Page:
There's Always Someone Who Wants to Ruin the Party | Opinion

The weed business is smokin,' but let's not even get started on all the amusing puns.

As the business of cannabis continues to mature, people want to spend dollars promoting their brand. At Newsweek, we've run all kinds of "cannabiz" ads—from full-blown videos to a lowly banner promoting various (legal) aspects of the business. But it hasn't been easy.

In case you've been sleeping under a rock for the entire 21st century, the publishing business has been undergoing a radical change and it hasn't favored publishers. It is increasingly rare that people get newspapers and magazines delivered to their homes. Even digital navigation to home pages is on the decline.

We are driven by search and social. We hear about something and we search for it. We share it and we dig deeper. All of this has resulted in ad dollars moving away from publishers and toward platforms like Facebook, Google and more. We (well some of us anyway) bemoan the decline of publishers and journalism in general—that's nothing new—but there's a different nuance to the weed business.

As the general public becomes more accepting and more states move to lessen restrictions on marijuana use, publishers aren't exactly reflecting the same tolerance. Many of the big platforms don't want to have the terrifying business of cannabis on their platforms. It's likely because some lawyer somewhere is worried that advertising pot could have dire legal consequences. (Take a chill pill, dude).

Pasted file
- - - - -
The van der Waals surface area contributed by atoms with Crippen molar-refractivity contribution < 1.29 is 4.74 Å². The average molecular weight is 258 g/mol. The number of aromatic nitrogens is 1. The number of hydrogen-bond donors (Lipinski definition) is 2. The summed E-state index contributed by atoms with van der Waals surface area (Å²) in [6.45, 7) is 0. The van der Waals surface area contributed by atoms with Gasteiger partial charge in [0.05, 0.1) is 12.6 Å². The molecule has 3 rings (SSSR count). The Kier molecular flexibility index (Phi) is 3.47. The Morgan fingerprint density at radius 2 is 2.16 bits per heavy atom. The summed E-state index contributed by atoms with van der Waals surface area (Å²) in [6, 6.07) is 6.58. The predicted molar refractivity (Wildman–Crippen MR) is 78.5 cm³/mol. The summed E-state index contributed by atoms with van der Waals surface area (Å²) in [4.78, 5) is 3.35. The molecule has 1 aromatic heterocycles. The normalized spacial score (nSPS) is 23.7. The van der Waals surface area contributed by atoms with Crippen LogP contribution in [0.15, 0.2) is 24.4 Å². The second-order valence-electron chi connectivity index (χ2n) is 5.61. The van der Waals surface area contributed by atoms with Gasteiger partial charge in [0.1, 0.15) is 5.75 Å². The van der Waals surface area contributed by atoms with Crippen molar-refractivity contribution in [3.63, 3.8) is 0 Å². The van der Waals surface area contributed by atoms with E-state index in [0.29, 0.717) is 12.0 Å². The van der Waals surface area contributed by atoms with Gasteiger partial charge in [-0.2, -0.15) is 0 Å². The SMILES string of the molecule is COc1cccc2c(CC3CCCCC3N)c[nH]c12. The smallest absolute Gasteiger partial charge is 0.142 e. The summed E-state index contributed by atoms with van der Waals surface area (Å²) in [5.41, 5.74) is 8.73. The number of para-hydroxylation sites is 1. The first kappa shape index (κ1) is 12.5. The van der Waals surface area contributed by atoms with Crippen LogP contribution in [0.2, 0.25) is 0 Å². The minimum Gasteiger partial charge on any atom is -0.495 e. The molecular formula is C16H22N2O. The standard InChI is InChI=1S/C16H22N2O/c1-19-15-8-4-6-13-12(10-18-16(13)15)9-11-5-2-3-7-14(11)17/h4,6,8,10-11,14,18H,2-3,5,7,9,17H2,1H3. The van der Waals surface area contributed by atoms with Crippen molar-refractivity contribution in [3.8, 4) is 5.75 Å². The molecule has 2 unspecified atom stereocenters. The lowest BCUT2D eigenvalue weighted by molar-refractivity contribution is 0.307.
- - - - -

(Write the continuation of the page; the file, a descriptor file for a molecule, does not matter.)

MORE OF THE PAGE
This presents a golden opportunity for independent publishers. They can take money that the large platforms don't want and become healthier as a result. (Just another benefit that CBD can take credit for). So imagine the irony when your lowly publisher cannot take the ad because we now live on the platforms that are competing with us (Google) and we are not allowed to run cannabis ads their systems (AppNexus).

There's so much good that can come from the legalization from cannabinoids. For the consumer, it's cheaper and has fewer head-pounding consequences than its alternative. It takes a business that was in the black market and exposes it to sunlight enabling us to benefit from availability, taxation, and regulation. In the advertising business, it's a new source of revenue for publishers.

So if you've got an advertiser in this category and your infrastructure provider says you can't run it in their system, please remind them that they are on the wrong side of history and there's a difference between not wanting to run the ad and not allowing others to run it. Or just call us at Newsweek.

Cannabis and Publishing
An activist smokes a joint during a protest under the motto "No vamos a pagar, lo vamos a pegar" (something like 'We are not going to pay for it, we are going to get the kick out of it") against the imposing of fines for smoking marijuana by police according to their new code, in Bogota, on August 1, 2017. Raul Arboleda/AFP/Getty Images
There's Always Someone Who Wants to Ruin the Party | Opinion | Opinion